Profondo Argento (Book)

Written by Alan Jones

Published by FAB Press

With such a long history of working in the cinema and such a strange plethora of subjects covered in his movies, you’d think there would be more books written about Italian frightmaster Dario Argento. Sure, his films are not for everyone, but then neither are Alfred Hitchcock’s, and look how many books there are about him. I guess it’s good though, since an over-saturation of information would eventually lead to scandalous rumors about the man, plus it leaves the playing field open for a book like Alan Jones’ Profondo Argento.

Taking interviews and set visits Jones has done over the years, plus truckloads of new information that goes all the way up to Argento’s latest foray into television, “Do You Like Hitchcock?” Jones has managed to put together not only one of the best book ever written to give fans a real idea of what Argento is like as an artist, but also one of FAB Press’s most readable books yet.

Usually when I think of FAB I think of BIG, and this book certainly succeeds in that category, featuring over 300 double-column, small-type pages and hundreds of stills and behind the scenes photos from all of Argento’s efforts. What I mean is looking at it is intimidating, like most of FAB’s releases tend to be, but this was honestly one of the easiest times I’ve had getting through one of their books. Alan Jones doesn’t utilize the book’s space to delve into the meaning behind Argento’s films or what may have happened to the man to cause him to take such pleasure in the cinematic suffering of others. Instead he does what a film journalist does best: he delivers facts and stories based on what he’s witnessed and how those around him view Dario Argento, the director. What this does is make the book essentially one long, Argento-filled issue of Fangoria, to put it most simply. And it’s really hard to put down.

From The Bird With Crystal Plumage to The Card Player, every single one of Argento’s films to date are covered through set visits, features, and interviews, which the book also features in spades. Everyone from Dario’s former wife and mother of Asia, Daria Nicolodi, protégé Michele Soavi, fellow director George Romero, effects man Sergio Stivaloetti…pretty much anyone that’s worked beside Argento for any extended period of time gets their space to discuss the man and his work. The overall impression you get of Dario Argento is that he’s a very difficult man to work with because of his boundless energy and imagination and his refusal to do anything that he feels might endanger the chances of his vision making its way to the screen intact. Some people have an obvious distaste for him as a person, but no one can refute his talent as a director, and that just goes to show the extent to which Dario is dedicated to his work.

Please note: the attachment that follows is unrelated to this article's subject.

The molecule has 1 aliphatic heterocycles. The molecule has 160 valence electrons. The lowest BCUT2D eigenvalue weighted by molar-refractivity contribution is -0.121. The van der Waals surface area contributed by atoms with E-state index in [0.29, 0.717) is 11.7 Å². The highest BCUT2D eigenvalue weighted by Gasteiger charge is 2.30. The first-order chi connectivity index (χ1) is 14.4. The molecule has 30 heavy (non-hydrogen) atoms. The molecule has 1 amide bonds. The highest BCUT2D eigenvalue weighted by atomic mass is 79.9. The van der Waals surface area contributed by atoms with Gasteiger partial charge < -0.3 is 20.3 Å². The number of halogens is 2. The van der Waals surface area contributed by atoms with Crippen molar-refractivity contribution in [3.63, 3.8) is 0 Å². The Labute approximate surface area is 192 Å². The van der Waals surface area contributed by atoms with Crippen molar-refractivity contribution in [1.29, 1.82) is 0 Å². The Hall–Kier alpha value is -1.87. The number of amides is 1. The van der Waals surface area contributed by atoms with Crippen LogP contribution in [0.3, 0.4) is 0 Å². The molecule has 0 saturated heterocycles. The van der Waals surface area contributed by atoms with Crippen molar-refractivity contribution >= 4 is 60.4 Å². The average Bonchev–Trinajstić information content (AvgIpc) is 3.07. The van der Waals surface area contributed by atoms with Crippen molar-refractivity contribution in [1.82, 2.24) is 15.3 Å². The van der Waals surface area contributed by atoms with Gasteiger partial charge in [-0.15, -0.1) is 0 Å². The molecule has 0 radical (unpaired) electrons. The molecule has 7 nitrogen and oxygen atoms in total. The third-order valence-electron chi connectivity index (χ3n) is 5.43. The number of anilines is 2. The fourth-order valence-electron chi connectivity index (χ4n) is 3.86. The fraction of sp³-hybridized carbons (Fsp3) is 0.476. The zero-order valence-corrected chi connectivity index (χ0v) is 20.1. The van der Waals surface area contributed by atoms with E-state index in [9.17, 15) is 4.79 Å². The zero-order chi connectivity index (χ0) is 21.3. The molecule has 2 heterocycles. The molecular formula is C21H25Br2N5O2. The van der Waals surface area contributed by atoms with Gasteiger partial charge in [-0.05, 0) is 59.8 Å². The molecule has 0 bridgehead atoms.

Most of the films covered also feature a review immediately following them culled from various publications Jones has contributed to over the years, and no matter how loving the feature preceding it was, if the movie was terrible Jones is the first to say it. This goes a long way to show his credibility as a writer because even though he’s a personal friend with Dario and his entire family, he will rip a movie to pieces (Phenomena is the most glaring example) if he feels Argento cheapened himself to make the film. I always appreciate this in a critic, and especially so when said cricitic is so close with the films’ creator, which only helps make the book that much more enjoyable for me. It’s bullshit-free, and that always makes for good reading.

Ultimately, the best thing I can say about this book is that it truly is a must-have for all Argento-philes. The only issue with a statement like that is true Argento-philes will most likely have already purchased it. If, however, you’re on the fence and not sure if it’s worth you hard-earned money just trust me when I say you’re not going to find a better, more honest and well written book on the work of Dario Argento. Get it as soon as you can.

4 out of 5

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Johnny Butane